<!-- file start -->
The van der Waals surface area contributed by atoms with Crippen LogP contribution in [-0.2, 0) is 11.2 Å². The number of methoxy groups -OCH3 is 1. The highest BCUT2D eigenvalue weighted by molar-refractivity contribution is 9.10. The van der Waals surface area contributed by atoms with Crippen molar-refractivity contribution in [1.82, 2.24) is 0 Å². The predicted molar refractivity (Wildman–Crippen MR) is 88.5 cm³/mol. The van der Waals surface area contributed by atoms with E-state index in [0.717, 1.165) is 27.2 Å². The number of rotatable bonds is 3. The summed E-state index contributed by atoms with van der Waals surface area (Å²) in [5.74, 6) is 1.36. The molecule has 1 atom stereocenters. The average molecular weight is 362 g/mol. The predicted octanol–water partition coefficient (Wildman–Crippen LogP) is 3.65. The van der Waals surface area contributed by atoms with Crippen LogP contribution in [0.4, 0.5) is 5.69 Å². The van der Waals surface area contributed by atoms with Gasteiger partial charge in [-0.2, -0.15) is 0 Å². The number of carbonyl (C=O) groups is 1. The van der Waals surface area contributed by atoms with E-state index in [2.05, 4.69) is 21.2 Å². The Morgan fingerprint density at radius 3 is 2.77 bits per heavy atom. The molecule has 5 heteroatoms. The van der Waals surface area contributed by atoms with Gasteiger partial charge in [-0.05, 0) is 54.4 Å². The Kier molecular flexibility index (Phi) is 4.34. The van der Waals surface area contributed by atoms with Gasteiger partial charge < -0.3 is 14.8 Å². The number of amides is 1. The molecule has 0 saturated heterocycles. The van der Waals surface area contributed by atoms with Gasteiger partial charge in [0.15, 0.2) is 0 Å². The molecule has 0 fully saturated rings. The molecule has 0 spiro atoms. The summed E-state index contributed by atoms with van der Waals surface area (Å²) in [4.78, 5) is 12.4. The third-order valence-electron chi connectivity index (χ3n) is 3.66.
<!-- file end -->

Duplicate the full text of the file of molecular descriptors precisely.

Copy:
The van der Waals surface area contributed by atoms with Crippen LogP contribution in [-0.2, 0) is 11.2 Å². The number of methoxy groups -OCH3 is 1. The highest BCUT2D eigenvalue weighted by molar-refractivity contribution is 9.10. The van der Waals surface area contributed by atoms with Crippen molar-refractivity contribution in [1.82, 2.24) is 0 Å². The predicted molar refractivity (Wildman–Crippen MR) is 88.5 cm³/mol. The van der Waals surface area contributed by atoms with E-state index in [0.717, 1.165) is 27.2 Å². The number of rotatable bonds is 3. The summed E-state index contributed by atoms with van der Waals surface area (Å²) in [5.74, 6) is 1.36. The molecule has 1 atom stereocenters. The average molecular weight is 362 g/mol. The predicted octanol–water partition coefficient (Wildman–Crippen LogP) is 3.65. The van der Waals surface area contributed by atoms with Crippen LogP contribution in [0.4, 0.5) is 5.69 Å². The van der Waals surface area contributed by atoms with Gasteiger partial charge in [-0.2, -0.15) is 0 Å². The number of carbonyl (C=O) groups is 1. The van der Waals surface area contributed by atoms with E-state index in [2.05, 4.69) is 21.2 Å². The Morgan fingerprint density at radius 3 is 2.77 bits per heavy atom. The molecule has 5 heteroatoms. The van der Waals surface area contributed by atoms with Gasteiger partial charge in [-0.05, 0) is 54.4 Å². The Kier molecular flexibility index (Phi) is 4.34. The van der Waals surface area contributed by atoms with Gasteiger partial charge < -0.3 is 14.8 Å². The number of amides is 1. The molecule has 0 saturated heterocycles. The van der Waals surface area contributed by atoms with Gasteiger partial charge in [0.15, 0.2) is 0 Å². The molecule has 0 fully saturated rings. The molecule has 0 spiro atoms. The summed E-state index contributed by atoms with van der Waals surface area (Å²) in [4.78, 5) is 12.4. The third-order valence-electron chi connectivity index (χ3n) is 3.66.